Tens of Thousands Join Monday Marches Against Lockdown in Germany

BERLIN, GERMANY - JANUARY 31: People with lanterns and lights gather to protest against va
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Tens of thousands once again took to the streets of Germany on Monday to protest the nation’s lockdown restrictions.

Monday once again saw tens of thousands of people take to the streets in Germany in order to protest against the nation’s lockdown measures.

People across the Federal Republic gathered for rallies and walks despite a number of local authorities issuing restrictions and even threats against such gatherings.

According to a report by Bild, around 25,000 people attended demonstrations in Thuringia, 9,000 Mecklenburg-Western Pomerania, with thousands more attending events in other parts of the country.

One focal point for those gathered was proposed mandatory vaccination rules being discussed for deployment in the Federal Republic.

The proposed mandates have received the support of a number of politicians across the country, including the nation’s Chancellor Olaf Scholz.

Germany’s parliament is currently considering two possible mandates, one which would force the jab for all over 50s, and another, even stricter measure which would see all over-18s mandated into getting vaccinated against the Chinese Coronavirus.

Bild also notes the police as saying that most demonstrations were peaceful, though clashes did erupt at some events.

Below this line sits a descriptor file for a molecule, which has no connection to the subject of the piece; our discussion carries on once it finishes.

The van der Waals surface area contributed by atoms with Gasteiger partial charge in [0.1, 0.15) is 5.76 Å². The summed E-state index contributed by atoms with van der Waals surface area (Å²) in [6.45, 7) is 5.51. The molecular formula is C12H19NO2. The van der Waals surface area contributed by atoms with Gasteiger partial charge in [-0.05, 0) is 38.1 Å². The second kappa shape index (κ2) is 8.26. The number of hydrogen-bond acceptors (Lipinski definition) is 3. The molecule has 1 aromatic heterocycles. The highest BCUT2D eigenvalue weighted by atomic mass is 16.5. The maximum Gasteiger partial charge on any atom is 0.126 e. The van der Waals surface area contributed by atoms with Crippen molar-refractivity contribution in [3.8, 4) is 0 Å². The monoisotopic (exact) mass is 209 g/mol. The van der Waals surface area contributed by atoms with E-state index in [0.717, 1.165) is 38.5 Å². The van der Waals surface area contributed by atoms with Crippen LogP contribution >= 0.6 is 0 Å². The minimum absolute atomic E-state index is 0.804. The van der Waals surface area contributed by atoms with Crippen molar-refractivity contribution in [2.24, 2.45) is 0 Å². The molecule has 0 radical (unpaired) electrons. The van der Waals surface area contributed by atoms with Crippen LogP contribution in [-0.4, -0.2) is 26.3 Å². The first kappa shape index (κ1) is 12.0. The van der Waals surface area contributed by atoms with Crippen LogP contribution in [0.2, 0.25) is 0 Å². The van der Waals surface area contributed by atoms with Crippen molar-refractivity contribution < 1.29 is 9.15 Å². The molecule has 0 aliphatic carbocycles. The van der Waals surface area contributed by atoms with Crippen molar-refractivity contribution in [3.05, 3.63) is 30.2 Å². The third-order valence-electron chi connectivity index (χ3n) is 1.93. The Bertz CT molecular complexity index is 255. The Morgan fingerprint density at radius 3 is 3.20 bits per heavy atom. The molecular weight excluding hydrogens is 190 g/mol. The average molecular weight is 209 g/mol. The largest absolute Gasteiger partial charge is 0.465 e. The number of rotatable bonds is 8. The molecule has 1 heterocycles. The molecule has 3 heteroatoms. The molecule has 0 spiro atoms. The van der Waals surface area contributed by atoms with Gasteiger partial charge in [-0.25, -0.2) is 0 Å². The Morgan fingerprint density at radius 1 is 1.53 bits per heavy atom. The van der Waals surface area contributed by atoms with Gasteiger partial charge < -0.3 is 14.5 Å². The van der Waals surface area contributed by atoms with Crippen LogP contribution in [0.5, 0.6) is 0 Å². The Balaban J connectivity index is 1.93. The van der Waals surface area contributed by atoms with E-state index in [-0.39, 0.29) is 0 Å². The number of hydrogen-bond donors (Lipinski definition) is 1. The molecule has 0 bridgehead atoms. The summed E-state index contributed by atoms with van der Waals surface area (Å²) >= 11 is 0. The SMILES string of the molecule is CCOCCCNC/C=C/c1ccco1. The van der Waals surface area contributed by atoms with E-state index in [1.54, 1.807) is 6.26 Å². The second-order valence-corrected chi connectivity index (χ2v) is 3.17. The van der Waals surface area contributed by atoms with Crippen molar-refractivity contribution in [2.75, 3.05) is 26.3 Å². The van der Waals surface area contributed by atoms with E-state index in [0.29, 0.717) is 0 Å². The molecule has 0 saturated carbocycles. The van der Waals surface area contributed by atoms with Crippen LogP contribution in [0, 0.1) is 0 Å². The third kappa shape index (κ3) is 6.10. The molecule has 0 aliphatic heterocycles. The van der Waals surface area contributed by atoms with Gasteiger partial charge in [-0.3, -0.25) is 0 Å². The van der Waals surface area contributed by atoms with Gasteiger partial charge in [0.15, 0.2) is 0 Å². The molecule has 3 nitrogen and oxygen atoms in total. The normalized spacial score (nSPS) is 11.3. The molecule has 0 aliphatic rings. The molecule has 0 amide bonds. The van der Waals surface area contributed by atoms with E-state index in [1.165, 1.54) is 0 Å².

One such violent incident, which occurred in Jena, involved a counter-demonstration injuring a critic of the lockdown.

Counter-demos occurred at a number of protests against the lockdown, with Die Zeit reporting that the Jena counter-demo was the largest in Thuringia at about 200 people.

A lockdown protest in Ostfildern, which is situated in Baden-Württemberg, is also said to have remained peaceful.

This is despite tensions running high in the city — which has banned all forms of demos from taking place — over the alleged actions of the town’s mayor.

Christof Bolay, of the ruling SPD party, was forced to deny allegations that he had threatened anti-lockdown protesters with the use of weapons, including guns, over a document he shared online.

According to a report by Bild, the shared document in questions said that to “ensure that the ban on assembly is observed”, “physical violence” and the “use of weapons” by police was permitted, sparking accusations that the mayor was allowing officers to open fire on demonstrators.

However, the mayor has since claimed that he was being deliberately misinterpreted, that the wording of the document was in line with the law, and that the document did not mandate the use of firearms.

Ostfildern and the police have since issued a joint statement emphasising that protesters in the city do not have to fear being shot at.

“For each operation, the police take the necessary measures according to the specific legal basis applicable to the specific individual case, paying particular attention to proportionality,” the statement read.

“The use of firearms to enforce a ban on assembly is excluded,” it concluded.


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